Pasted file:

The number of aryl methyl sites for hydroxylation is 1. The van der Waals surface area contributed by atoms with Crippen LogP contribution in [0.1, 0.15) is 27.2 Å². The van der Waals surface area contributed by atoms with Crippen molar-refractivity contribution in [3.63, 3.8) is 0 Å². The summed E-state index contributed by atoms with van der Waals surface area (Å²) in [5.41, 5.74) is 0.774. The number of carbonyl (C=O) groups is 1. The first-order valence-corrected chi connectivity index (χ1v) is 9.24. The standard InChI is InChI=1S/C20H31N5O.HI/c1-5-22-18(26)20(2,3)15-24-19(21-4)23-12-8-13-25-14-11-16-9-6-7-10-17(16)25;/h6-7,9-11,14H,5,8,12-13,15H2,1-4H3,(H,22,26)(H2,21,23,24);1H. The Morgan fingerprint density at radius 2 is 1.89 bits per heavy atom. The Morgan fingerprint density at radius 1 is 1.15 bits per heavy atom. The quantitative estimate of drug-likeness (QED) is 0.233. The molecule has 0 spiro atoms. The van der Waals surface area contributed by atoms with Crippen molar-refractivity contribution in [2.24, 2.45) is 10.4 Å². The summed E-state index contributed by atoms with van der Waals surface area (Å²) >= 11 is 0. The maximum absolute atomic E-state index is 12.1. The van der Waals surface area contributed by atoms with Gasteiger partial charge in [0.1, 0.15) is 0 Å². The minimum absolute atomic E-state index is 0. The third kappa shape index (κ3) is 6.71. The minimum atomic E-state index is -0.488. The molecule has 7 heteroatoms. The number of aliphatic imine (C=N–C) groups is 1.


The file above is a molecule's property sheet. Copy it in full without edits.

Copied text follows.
The number of aryl methyl sites for hydroxylation is 1. The van der Waals surface area contributed by atoms with Crippen LogP contribution in [0.1, 0.15) is 27.2 Å². The van der Waals surface area contributed by atoms with Crippen molar-refractivity contribution in [3.63, 3.8) is 0 Å². The summed E-state index contributed by atoms with van der Waals surface area (Å²) in [5.41, 5.74) is 0.774. The number of carbonyl (C=O) groups is 1. The first-order valence-corrected chi connectivity index (χ1v) is 9.24. The standard InChI is InChI=1S/C20H31N5O.HI/c1-5-22-18(26)20(2,3)15-24-19(21-4)23-12-8-13-25-14-11-16-9-6-7-10-17(16)25;/h6-7,9-11,14H,5,8,12-13,15H2,1-4H3,(H,22,26)(H2,21,23,24);1H. The Morgan fingerprint density at radius 2 is 1.89 bits per heavy atom. The Morgan fingerprint density at radius 1 is 1.15 bits per heavy atom. The quantitative estimate of drug-likeness (QED) is 0.233. The molecule has 0 spiro atoms. The van der Waals surface area contributed by atoms with Crippen molar-refractivity contribution in [2.24, 2.45) is 10.4 Å². The summed E-state index contributed by atoms with van der Waals surface area (Å²) >= 11 is 0. The maximum absolute atomic E-state index is 12.1. The van der Waals surface area contributed by atoms with Gasteiger partial charge in [0.1, 0.15) is 0 Å². The minimum absolute atomic E-state index is 0. The third kappa shape index (κ3) is 6.71. The minimum atomic E-state index is -0.488. The molecule has 7 heteroatoms. The number of aliphatic imine (C=N–C) groups is 1.